How technology companies are filling the void posed by COVID-19

Isabelle O’Keefe, Principal of Sure Valley Ventures, explores the ways in which technology companies have adapted and overcome.

The pandemic has prompted unparalleled uncertainty and disruption for businesses and economists alike. But, as 49% of employees shift to working from home, and consumers move online and adapt to living in lockdown, technology businesses have responded rapidly to fill the void, providing effective solutions for businesses and communities looking to navigate the post-pandemic world.

Throughout lockdown, we have seen a rapid adoption of online and digital services and a shift in spending, with 44% of consumers using contactless or digital payments more and 34% set to do more shopping online. Many of the online behaviours that have been adopted during the outbreak will continue after the pandemic, and this subsequently cultivates the right environment for certain segments of the tech industry to thrive.

A switch to online grocery shopping

UK customers are forecast to spend an estimated £16.8bn on digital grocery shopping during 2020, an increase of around 33%, according to the latest research by Mintel.

Before COVID-19, demand for same-day delivery services was already on the rise. But, as consumers avoid retail outlets in order to minimise the risk of exposure, the pressure on brands to offer a seamless delivery system has become much stronger. Mastercard recently reported that card-not-present transactions made up 50% of April’s volumes, up 10% year on year, demonstrating the significant shift in consumer spend trends in recent months.

The shift in spending habits can be seen through the growth of online supermarket Ocado in the FTSE 350, whose share price has almost doubled since the start of lockdown. Buymie, Ireland’s leading same-day grocery delivery company, which has strategic partnerships with Lidl and The Co-op, has successfully raised a total of c.$9m since the start of the year. The company has seen a surge in demand on the back of the COVID-19 pandemic due to its ability to fulfil grocery delivery orders in as little as one hour. On-demand grocery delivery has emerged as a high growth segment of the tech and retail markets during this extraordinary period.

Advertisers eye in-game ads as audiences rise in lockdown

Advertising is another industry which is rapidly evolving in the current climate. While digital advertising spend is predicted to drop, recent research by ResearchAndMarkets.com indicates that the global in-game advertising market is poised to grow by $10.97bn during 2020-2024, progressing at a CAGR of 20%.

Throughout the lockdown, gaming has experienced rising online audience figures, with telecommunications provider Verizon estimating that video game usage in the USA during peak hours had risen by 75% from the previous week, just one week into lockdown. Games Workshop has had much success by switching to online sales, seen through its current market value of £2.7bn. With audiences rising, Mastercard and Alienware have become the first to sponsor Riot Games, which announced in May that it would offer in-game arena banners for the first time for League of Legends Esports.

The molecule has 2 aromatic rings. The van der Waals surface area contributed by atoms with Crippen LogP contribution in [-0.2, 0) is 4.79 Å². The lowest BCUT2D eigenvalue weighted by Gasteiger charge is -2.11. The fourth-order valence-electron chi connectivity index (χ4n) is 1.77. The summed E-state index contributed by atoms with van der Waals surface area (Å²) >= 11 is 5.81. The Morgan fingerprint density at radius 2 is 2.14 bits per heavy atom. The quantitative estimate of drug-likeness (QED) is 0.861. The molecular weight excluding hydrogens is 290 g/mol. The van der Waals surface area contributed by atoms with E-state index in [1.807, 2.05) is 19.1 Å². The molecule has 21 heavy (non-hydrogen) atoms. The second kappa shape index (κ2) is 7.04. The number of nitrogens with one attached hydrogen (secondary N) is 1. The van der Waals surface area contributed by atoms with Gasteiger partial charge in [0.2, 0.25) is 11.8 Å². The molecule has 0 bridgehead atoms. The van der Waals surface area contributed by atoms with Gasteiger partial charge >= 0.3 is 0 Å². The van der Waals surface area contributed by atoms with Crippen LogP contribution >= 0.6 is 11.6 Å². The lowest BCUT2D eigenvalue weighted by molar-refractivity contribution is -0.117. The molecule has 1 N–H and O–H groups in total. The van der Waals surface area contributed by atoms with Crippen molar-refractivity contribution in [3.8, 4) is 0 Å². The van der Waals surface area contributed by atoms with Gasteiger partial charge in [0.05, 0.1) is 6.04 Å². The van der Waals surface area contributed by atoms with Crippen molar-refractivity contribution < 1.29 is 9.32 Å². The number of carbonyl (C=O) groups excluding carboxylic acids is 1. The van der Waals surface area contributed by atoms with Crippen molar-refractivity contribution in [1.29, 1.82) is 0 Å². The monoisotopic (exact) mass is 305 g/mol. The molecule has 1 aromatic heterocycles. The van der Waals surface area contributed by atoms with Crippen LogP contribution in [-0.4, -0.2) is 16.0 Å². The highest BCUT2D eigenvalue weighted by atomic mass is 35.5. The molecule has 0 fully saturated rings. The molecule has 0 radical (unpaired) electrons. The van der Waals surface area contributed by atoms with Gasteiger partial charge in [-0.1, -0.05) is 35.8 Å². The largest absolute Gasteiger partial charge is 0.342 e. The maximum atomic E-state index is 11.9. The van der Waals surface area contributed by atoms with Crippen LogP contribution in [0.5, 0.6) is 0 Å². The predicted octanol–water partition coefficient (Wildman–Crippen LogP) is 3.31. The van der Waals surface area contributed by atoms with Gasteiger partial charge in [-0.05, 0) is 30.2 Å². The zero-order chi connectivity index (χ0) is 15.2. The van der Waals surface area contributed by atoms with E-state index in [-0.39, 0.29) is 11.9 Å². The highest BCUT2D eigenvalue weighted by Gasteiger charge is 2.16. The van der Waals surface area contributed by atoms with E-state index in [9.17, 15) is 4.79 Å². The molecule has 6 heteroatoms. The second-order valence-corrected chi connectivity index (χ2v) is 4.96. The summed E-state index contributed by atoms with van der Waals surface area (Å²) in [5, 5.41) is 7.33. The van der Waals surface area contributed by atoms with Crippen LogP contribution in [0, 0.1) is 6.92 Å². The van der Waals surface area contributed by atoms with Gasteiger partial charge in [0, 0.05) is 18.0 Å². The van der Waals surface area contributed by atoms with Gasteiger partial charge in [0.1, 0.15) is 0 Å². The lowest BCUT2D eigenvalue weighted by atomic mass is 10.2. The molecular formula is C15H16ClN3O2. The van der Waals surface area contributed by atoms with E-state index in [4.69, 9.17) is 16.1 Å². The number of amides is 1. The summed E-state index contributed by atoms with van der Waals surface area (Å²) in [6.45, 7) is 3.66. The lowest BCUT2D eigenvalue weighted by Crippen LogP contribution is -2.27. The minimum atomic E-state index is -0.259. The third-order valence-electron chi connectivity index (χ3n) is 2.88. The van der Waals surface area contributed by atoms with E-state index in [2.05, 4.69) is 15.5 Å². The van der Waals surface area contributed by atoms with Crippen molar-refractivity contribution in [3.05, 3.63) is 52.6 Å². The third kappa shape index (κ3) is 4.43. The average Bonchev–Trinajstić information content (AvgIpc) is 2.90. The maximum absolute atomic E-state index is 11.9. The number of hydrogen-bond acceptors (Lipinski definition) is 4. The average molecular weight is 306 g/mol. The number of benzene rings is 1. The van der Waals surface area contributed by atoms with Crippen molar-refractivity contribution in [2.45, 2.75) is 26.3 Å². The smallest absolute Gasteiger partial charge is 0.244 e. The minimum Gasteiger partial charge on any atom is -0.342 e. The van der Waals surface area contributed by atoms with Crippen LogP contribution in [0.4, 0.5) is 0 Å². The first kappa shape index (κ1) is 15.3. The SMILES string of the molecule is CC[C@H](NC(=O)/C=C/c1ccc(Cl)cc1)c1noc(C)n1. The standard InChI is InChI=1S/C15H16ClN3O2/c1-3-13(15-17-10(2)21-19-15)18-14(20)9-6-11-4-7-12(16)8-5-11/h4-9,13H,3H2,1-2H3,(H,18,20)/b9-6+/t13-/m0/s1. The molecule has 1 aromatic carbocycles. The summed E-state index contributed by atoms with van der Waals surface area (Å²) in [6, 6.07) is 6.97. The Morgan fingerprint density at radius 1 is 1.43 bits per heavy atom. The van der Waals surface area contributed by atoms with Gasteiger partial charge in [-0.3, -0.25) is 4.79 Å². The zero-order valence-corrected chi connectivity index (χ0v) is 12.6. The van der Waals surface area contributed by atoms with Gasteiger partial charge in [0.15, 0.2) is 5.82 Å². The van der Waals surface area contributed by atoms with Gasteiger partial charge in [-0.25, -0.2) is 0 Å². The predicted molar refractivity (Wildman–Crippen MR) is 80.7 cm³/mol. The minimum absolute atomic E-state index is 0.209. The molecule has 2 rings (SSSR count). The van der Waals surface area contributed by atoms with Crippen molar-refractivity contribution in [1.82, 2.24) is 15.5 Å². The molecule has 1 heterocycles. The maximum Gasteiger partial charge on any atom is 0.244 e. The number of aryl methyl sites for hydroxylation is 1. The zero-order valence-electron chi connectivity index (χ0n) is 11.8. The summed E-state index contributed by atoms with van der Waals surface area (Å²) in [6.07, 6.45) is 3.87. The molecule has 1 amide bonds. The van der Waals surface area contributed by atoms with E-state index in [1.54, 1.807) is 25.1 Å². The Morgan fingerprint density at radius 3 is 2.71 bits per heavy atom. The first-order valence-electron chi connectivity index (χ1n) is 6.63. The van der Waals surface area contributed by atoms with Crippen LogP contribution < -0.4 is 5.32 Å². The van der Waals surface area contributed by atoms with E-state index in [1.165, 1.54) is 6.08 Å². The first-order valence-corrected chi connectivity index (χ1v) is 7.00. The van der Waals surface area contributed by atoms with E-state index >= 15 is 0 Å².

Admix, which brings ads to games, esports, VR and AR, is benefitting from this hyper-accelerated digital trend. It is working on a unique technology to support game advertising at scale, where advertisers can bid programmatically through traditional ad-buying platforms, rather than relying on an ad agency model. Non-intrusive in-gaming advertising presents a significant opportunity in today’s market.

Educators and events companies move online

The COVID-19 pandemic has accelerated efforts to improve remote working and learning as lockdown prohibits the gathering of pupils and professionals around the world. Zoom has achieved global success and Microsoft Teams recently became the 10th most downloaded app in the app store. However, virtual reality is now transforming how training and educational content is delivered and consumed globally.

Immersive VR Education provides a ground-breaking alternative to video-conferencing providers like Zoom. It allows users to immerse themselves fully in a virtual environment, making hard to visualise concepts much easier to understand. In 2020, they have also partnered with the global giant HTC which agreed to invest €3m in the company in May. This evolving partnership in the current pandemic shows how IVR Education is in a strong position to take advantage of the new ways to work and learn in a post-COVID-19 world.

An even stronger demand for robust cybersecurity solutions

The recent surge in online activity has meant that protecting critical data is more important than ever. A report by Centrify highlights that 71% of UK-based business decision makers believe the shift to 100% remote working during the COVID-19 crisis has increased the likelihood of a cyber-breach. With these concerns echoed by management teams around the world, the global cybersecurity market is predicted to grow from $173bn in 2020 to $270bn by 2026.

The recent data protection requirements announced in June for all US Department of Defence suppliers have increased the demand for AI security companies, like Getvisibility, which leverages AI to discover, protect and classify critical data. The company has seen revenues rise by 50% month-on-month since the start of 2020. In the current climate, there is much value in a company that gives users visibility of data.

The current environment has allowed certain tech companies and the transformative digital solutions they provide, to become even more attractive. From our perspective, these emerging tech trends will continue to accelerate in a post-COVID world.

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